C vs C++

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http://www.daniweb.com/community-center/geeks-lounge/threads/383422/what-would-win-in-a-fight-c-or-c

cwarn23 wrote:
I vote for C because C++ was written in C there for is limited to C's capabilities and is there by more recourse hungry than C as it another level of compilation of computer interpretation for reading the binary sequence. Things were sooo much simpler with punch cards.


First, C has no capabilities it is limited to. It is Turing complete. The first C++ compiler was probably written in C, but the C was then compiled into the machine's native code, so technically, it was run in the machine's native code, not C. Probably a mix-up about C++ being a superset of C.

Anyone agree? Any cons at all C++ has that C doesn't? (More keywords, so your variable names are more limited.)
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I think C++ is better. C is actually when tested out SLOWER than C++ and C++ does have new functions and can do stuff that C cant.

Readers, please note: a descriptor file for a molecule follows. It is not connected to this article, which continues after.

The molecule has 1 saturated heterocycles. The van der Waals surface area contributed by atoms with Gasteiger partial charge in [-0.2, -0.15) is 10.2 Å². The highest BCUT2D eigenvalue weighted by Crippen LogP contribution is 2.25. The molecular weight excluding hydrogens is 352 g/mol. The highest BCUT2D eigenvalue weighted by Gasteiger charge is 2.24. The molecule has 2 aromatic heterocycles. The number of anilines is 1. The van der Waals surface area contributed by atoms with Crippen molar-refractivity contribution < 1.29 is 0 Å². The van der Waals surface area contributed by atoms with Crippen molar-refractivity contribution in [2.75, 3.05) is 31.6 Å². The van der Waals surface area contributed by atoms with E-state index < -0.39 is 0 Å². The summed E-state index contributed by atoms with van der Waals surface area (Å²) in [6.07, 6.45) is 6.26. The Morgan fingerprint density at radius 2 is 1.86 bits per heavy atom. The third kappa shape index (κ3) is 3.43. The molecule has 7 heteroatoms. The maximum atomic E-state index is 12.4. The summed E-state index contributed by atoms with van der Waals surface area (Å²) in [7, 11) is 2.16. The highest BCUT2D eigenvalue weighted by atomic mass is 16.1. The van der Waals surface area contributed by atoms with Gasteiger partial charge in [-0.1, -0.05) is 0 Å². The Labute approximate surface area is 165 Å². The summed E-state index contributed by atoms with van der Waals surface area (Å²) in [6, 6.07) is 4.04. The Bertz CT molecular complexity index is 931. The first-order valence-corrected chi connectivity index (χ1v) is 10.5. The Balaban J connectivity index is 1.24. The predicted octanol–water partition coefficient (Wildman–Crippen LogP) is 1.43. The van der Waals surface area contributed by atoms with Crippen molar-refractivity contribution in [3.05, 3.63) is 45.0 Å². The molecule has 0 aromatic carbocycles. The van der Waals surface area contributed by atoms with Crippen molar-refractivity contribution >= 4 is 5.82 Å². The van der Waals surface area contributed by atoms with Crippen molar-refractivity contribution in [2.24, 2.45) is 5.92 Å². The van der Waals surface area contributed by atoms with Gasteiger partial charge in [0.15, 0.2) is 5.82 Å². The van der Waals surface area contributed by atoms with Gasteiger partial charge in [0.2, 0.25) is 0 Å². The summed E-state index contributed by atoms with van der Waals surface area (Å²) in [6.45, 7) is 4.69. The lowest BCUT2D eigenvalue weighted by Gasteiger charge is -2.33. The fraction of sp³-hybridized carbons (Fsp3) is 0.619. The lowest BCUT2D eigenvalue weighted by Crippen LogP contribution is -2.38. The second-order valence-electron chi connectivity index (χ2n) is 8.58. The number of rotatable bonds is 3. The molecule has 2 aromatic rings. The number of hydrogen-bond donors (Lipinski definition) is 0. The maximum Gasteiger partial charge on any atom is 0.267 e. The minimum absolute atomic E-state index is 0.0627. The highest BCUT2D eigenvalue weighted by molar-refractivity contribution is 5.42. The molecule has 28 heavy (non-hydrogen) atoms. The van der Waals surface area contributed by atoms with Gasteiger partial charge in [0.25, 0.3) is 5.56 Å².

I don't want to start a firewar or anything, but STRONGLY sugest you move to C++. It is the standard language for gaming and regular programming, and if you want a job as a programmer, you are DEFINITELY going to have to learn it.
Thanks for listening
-dean:)
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Well, yea. I was, frankly, getting mad at the person who voted for C, and I couldn't find any good arguments they raised. "C Hacker Syndrome," maybe. :)
As pointed out in the thread- there are situations in which C is better. But you're right that that particular argument was kind of silly.

Although:

First, C has no capabilities it is limited to. It is Turing complete.


That IS a limitation.
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Just to be completely sure we're on the same page here, how is being Turing Complete a limitation?

And yes, I have heard there is the occasional case where C is better. One would think C++ is strictly better than C, due to being an (almost) superset of C, but there was something about some areas where a good C++ compiler doesn't exist yet, but a good C one does.

James Kanze wrote:
Among the things that you can do in C, but not in C++, are:

-- not declare external functions, then call them with the
wrong number or type of arguments,

-- assign a void* to a typed pointer, regardless of type, with
no explicit conversion to warn you that something extremely
dangerous is going on.


(from http://www.velocityreviews.com/forums/t641348-is-c-only-better-c.html )

I laughed.